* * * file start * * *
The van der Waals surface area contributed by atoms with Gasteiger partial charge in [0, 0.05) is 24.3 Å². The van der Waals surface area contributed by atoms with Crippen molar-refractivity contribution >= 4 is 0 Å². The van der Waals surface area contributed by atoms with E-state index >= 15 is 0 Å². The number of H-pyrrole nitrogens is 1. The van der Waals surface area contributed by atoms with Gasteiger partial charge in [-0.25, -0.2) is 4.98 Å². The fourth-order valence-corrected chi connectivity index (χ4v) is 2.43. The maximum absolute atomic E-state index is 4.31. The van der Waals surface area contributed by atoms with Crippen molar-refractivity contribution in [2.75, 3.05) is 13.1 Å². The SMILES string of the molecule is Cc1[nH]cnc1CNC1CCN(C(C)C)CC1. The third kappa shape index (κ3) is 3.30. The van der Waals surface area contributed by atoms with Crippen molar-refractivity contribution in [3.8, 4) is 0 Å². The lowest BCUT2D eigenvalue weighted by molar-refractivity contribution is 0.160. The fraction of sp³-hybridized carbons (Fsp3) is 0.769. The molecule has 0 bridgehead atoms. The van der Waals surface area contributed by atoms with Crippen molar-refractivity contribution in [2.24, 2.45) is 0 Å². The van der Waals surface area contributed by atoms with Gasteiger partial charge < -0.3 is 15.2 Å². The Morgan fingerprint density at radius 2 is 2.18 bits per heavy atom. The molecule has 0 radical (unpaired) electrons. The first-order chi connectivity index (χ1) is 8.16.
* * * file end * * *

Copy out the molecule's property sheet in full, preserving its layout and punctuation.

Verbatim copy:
The van der Waals surface area contributed by atoms with Gasteiger partial charge in [0, 0.05) is 24.3 Å². The van der Waals surface area contributed by atoms with Crippen molar-refractivity contribution >= 4 is 0 Å². The van der Waals surface area contributed by atoms with E-state index >= 15 is 0 Å². The number of H-pyrrole nitrogens is 1. The van der Waals surface area contributed by atoms with Gasteiger partial charge in [-0.25, -0.2) is 4.98 Å². The fourth-order valence-corrected chi connectivity index (χ4v) is 2.43. The maximum absolute atomic E-state index is 4.31. The van der Waals surface area contributed by atoms with Crippen molar-refractivity contribution in [2.75, 3.05) is 13.1 Å². The SMILES string of the molecule is Cc1[nH]cnc1CNC1CCN(C(C)C)CC1. The third kappa shape index (κ3) is 3.30. The van der Waals surface area contributed by atoms with Crippen molar-refractivity contribution in [3.8, 4) is 0 Å². The lowest BCUT2D eigenvalue weighted by molar-refractivity contribution is 0.160. The fraction of sp³-hybridized carbons (Fsp3) is 0.769. The molecule has 0 bridgehead atoms. The van der Waals surface area contributed by atoms with Crippen molar-refractivity contribution in [2.24, 2.45) is 0 Å². The van der Waals surface area contributed by atoms with Gasteiger partial charge < -0.3 is 15.2 Å². The Morgan fingerprint density at radius 2 is 2.18 bits per heavy atom. The molecule has 0 radical (unpaired) electrons. The first-order chi connectivity index (χ1) is 8.16.